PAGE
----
Helping this, according to Youlten, is the emergence of tehnologies that allow their capital cost to be minimised or offset by an increase in efficiency.
“Eventually the cost of technology starts to come down as well,’’ he adds.
Biometrics are tied in with the complex equation that defines security at airports and which now includes cybersecurity as well as passenger identity management.
SITA found that less than a third of airports are currently prepared to deal with any cyber threats headed their way but nearly all of them were looking at cybersecurity initiatives across a range of areas.
It also identified a big leap in research and development in biometric identity management.
Youlten argues airports have a multi-dimensional issue when it comes to security by virtue of their appeal to terrorists and the multinational mix of people using the facilities.
He believes big data and biometrics such as facial recognition will combine to not only ensure documentation is correct but also allow authorities to efficiently analyse for an imminent threat.
SITA in March launched an Australian first trial with Brisbane Airport and Air New Zealand of facial recognition technology it believes will transform travel.
The SITA Smart Path technology uses biometrics to allow passengers to present their details at a self-service check-in kiosk and use an automated boarding gate to verify their identity using facial recognition to access the aircraft.
“It’s about creating a single token,’’ says Youlten. “You preregister basically with your passport and a photo and once you’ve done that you don’t need to produce any form of ID again.
“Security obviously is still going to be a point of queuing and having to wait but the idea is you go all the way through and you’re identified by facial recognition right up until you board the aircraft.’’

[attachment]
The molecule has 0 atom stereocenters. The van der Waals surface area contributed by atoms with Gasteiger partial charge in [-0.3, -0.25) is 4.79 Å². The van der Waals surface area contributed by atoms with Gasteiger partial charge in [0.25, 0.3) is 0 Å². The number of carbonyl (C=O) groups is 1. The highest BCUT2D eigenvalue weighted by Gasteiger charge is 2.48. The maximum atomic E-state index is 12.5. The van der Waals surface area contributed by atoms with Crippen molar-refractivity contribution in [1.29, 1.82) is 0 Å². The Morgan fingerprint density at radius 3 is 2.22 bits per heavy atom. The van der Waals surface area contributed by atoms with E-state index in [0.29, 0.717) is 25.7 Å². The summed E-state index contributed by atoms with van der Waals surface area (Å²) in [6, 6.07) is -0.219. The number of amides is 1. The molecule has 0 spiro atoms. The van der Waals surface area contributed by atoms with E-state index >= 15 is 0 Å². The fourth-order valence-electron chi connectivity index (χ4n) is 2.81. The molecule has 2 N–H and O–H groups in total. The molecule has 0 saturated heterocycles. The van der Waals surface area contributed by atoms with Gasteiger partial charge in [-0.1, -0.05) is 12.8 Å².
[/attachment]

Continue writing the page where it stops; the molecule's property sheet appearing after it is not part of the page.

“It essentially means that passenger is being identified by something that has captured all that information and is being validated every time you go through one of these camera checkpoints.’’
The IT executive says the trial is working “extremely well’’ with operational benefits flowing to the airline and airport and the government satisfied by the checks being done.
It’s also something increasingly attracting attention with about 29 per cent of airports in the survey saying they were planning to implement secure single token technology by 2020.
Another industry challenge attracting IT funding is the implementation of the International Air Transport Association’s Resolution 753. Due to come into effect in June next year, Resolution 753 calls on airlines to improve bag tracking and reduce losses.
Almost 60 per cent of airports say they are funding or planning investments to support the resolution with technology such as radio-frequency identification (RFID) tracking.
SITA’s airport import survey collected the views of 113 senior IT executives collectively representing 229 airports representing 41 per cent of global traffic.
By Steve Creedy
About Steve Creedy
An award-winning journalist, Steve began covering aviation in the United States in the early nineties before returning to Australia later that decade and editing The Australian’s aviation section for 17 years. He is editor of Airline Ratings and has co-authored books on industry initiatives aimed at reducing greenhouse emissions.
Steve has joined the AAA to write interesting and informative editorial on the aviation industry.